The Virginia Tech campus is constantly changing. Just this summer, there have been over 300 construction, maintenance and renovation projects. Many of these construction projects are to classroom buildings and dorms. However, the most noticeable change to campus has been the new traffic pattern on the Drillfield. Two roundabouts were added to the north end of the Drillfield; one near McBryde Hall and the other near Eggleston Hall.
The idea was sparked from the desire to create a left turn from Alumni Mall onto Drillfield Drive. Previously, drivers could only turn right and had to drive around the Drillfield to get to Kent Street. “When I thought about it, I realized we had enough space and existing pavement to make two roundabouts with two way traffic from Stanger Street to Kent Street and the left turn from Alumni Mall,” said Michael Dunn, Virginia Tech’s Transportation Planning Engineer. “The two roundabout concept later morphed into two raindrop shaped traffic loops to reduce cost.” The two roundabouts still allow 360 degree travel when they are used together.
Dunn is a Charles E. Via, Jr. Department of Civil and Environmental Engineering alumnus of 1994. He is responsible for the management of major renovations and construction projects for new parking and transportation facilities, coordinating long-range traffic impact and parking studies, as well as taking a look at the past, current, and future impacts and usages of the transportation systems at Virginia Tech. Most recently, he played an integral role in the new traffic pattern on the Drillfield.
Creating a left turn from alumni mall was not the sole motivation for the change. The main goal was to improve traffic in the area to influence safety and limit traffic on the Drillfield. Roundabouts are safer than most other intersections. According to the Federal Highway Administration, roundabouts improve safety for pedestrians by reducing the speed of cars through the area. Drillfield traffic will be reduced since cars traveling from Stanger Street to Kent Street will no longer need to drive around the Drillfield, which can take a significant amount of time due to pedestrian traffic. It also reduces pedestrian and vehicle conflicts in the area.
The roundabouts were open to traffic on August 15, 2015, days before families and students returned to campus for move-in. However, the planning process started over two years ago. Design started in 2013, with the final design approval taking place in December 2014. Several traffic patterns were explored before the choice for the two teardrop shaped roundabouts was reached. Among those options were full 360 degree roundabouts, a simple two-way road design, and changing the pedestrian pathways, transit stops and parking configurations. The current design was the best balance for cost, turning movements, parking, pedestrians and bikes. Construction started in May and was completed less than two months later. Signs were also added to help vehicles and pedestrians find their way around.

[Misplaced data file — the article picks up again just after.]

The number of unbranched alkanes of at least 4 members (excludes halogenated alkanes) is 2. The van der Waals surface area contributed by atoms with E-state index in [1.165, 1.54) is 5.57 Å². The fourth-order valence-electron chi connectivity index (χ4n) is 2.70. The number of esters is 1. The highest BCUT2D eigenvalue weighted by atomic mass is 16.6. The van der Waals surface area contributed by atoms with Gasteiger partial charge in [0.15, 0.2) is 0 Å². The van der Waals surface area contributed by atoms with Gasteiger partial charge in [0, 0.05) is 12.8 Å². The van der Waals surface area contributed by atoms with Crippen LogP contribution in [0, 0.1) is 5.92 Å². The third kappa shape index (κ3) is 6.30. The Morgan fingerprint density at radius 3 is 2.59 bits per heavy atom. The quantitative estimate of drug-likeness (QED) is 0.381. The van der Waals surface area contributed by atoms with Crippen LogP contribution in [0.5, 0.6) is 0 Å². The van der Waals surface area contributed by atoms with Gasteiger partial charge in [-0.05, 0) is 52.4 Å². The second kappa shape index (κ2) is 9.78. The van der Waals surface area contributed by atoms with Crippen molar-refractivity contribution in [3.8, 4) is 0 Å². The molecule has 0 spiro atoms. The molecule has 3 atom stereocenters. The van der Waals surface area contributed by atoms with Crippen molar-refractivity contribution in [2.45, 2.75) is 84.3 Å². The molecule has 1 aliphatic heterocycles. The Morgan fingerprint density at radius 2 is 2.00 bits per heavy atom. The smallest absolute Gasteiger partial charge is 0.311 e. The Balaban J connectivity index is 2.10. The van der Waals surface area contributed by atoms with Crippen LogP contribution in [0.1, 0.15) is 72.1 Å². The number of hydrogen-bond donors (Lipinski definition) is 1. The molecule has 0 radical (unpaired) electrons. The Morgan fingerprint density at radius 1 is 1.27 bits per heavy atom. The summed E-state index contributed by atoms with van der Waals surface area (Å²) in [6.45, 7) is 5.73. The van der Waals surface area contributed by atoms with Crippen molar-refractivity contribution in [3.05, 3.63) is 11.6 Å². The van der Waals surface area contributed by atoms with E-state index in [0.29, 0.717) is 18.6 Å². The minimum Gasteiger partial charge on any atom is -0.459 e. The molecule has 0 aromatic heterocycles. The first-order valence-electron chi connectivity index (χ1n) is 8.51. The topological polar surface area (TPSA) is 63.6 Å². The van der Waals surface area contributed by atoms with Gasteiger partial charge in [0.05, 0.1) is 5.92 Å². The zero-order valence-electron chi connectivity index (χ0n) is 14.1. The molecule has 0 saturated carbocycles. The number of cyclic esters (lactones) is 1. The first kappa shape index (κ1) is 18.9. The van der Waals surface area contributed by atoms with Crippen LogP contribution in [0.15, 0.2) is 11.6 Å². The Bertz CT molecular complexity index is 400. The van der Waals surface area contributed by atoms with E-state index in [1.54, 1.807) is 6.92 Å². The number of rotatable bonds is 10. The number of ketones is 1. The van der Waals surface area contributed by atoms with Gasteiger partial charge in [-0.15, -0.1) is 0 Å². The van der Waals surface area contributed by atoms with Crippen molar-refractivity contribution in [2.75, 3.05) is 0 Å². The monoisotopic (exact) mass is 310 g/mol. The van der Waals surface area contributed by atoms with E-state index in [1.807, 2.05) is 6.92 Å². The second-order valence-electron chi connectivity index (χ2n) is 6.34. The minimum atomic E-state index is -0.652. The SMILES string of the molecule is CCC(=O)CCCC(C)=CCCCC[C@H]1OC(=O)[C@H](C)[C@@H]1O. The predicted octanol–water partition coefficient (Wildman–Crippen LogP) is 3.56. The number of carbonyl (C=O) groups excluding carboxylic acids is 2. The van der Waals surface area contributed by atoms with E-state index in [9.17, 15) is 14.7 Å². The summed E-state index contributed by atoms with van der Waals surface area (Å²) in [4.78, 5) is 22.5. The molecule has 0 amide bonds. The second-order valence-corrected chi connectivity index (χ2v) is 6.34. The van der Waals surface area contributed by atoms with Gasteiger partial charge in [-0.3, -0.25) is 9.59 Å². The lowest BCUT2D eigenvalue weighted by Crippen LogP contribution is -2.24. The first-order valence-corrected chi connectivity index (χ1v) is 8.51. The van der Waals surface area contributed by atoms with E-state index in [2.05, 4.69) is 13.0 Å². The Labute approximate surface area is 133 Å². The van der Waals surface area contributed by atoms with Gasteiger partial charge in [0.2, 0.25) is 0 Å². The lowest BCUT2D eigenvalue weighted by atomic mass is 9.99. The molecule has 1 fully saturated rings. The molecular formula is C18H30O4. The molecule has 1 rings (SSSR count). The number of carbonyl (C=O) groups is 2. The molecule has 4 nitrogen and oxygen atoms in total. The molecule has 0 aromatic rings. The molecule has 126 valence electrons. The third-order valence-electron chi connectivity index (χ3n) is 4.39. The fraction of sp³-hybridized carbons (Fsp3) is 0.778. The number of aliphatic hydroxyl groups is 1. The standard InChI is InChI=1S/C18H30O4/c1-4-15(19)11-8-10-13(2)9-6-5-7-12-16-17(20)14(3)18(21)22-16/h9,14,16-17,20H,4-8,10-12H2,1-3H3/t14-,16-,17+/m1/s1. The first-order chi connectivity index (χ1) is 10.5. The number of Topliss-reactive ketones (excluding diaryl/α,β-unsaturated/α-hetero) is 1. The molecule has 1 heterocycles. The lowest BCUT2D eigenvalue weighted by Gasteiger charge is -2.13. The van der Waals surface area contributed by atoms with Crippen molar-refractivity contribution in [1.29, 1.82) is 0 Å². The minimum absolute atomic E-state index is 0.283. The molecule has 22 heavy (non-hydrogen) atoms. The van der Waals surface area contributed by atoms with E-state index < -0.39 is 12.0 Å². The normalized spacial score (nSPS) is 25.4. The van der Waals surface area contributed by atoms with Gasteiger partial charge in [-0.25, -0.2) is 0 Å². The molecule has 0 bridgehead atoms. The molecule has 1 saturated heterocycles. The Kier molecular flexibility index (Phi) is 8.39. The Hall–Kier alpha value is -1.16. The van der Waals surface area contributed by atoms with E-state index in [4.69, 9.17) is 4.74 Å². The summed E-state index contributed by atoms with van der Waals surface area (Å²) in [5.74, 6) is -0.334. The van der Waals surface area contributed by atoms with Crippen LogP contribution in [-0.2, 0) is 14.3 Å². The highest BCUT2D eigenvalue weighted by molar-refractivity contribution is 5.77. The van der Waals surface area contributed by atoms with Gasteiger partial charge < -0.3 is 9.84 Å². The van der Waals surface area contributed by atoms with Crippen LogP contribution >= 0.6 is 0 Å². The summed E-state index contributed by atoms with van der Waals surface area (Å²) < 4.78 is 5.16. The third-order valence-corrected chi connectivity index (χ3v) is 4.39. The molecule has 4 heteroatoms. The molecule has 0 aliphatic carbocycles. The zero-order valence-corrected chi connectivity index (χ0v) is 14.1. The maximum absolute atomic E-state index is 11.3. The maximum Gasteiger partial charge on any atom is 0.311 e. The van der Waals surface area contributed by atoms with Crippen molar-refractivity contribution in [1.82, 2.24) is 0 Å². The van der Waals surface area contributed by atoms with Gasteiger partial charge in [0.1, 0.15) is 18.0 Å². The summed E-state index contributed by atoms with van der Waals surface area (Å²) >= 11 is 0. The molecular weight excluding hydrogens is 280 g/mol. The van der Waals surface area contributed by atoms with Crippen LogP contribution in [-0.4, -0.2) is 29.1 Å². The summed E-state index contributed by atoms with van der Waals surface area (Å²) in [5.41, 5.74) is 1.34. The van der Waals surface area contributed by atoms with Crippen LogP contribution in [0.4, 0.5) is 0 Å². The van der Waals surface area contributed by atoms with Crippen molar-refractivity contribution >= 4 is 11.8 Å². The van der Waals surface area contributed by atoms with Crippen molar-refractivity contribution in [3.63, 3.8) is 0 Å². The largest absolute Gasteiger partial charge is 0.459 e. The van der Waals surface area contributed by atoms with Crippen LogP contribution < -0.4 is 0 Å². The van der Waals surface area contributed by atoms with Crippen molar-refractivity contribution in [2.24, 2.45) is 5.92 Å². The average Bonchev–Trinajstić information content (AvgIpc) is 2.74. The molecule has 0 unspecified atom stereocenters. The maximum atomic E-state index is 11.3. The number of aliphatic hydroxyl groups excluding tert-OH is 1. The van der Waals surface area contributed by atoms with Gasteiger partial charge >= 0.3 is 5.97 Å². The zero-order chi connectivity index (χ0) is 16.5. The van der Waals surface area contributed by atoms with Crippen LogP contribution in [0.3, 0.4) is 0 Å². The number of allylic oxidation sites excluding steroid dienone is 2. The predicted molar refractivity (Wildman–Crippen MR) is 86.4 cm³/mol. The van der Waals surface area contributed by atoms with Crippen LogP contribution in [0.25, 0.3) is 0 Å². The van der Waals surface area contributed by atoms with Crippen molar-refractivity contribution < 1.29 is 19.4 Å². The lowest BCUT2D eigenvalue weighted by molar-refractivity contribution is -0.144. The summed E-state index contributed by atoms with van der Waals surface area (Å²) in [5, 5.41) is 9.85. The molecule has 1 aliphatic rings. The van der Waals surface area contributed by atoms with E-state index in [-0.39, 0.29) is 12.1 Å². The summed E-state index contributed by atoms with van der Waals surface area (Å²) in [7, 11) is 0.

“I think it looks great and seems to be working well. The true test will be when classes start,” said Dunn. He does expect challenges, mainly regarding people following the new pattern. This includes pedestrians using the crosswalks and vehicles and bikes reading the new road signs.
With Virginia Tech’s goal of enrollment growth over the next few years, there are several other major transportation projects on the horizon. Among those are the Southgate Interchange. The Virginia Department of Transportation is building a new grade-separated interchange to allow for the expansion of the Virginia Tech Montgomery Executive Airport. Plans are also underway for a western perimeter road and an overall campus parking and transportation master plan. As the Hokie Nation continues to grow, we expect more changes to campus over the coming months and years.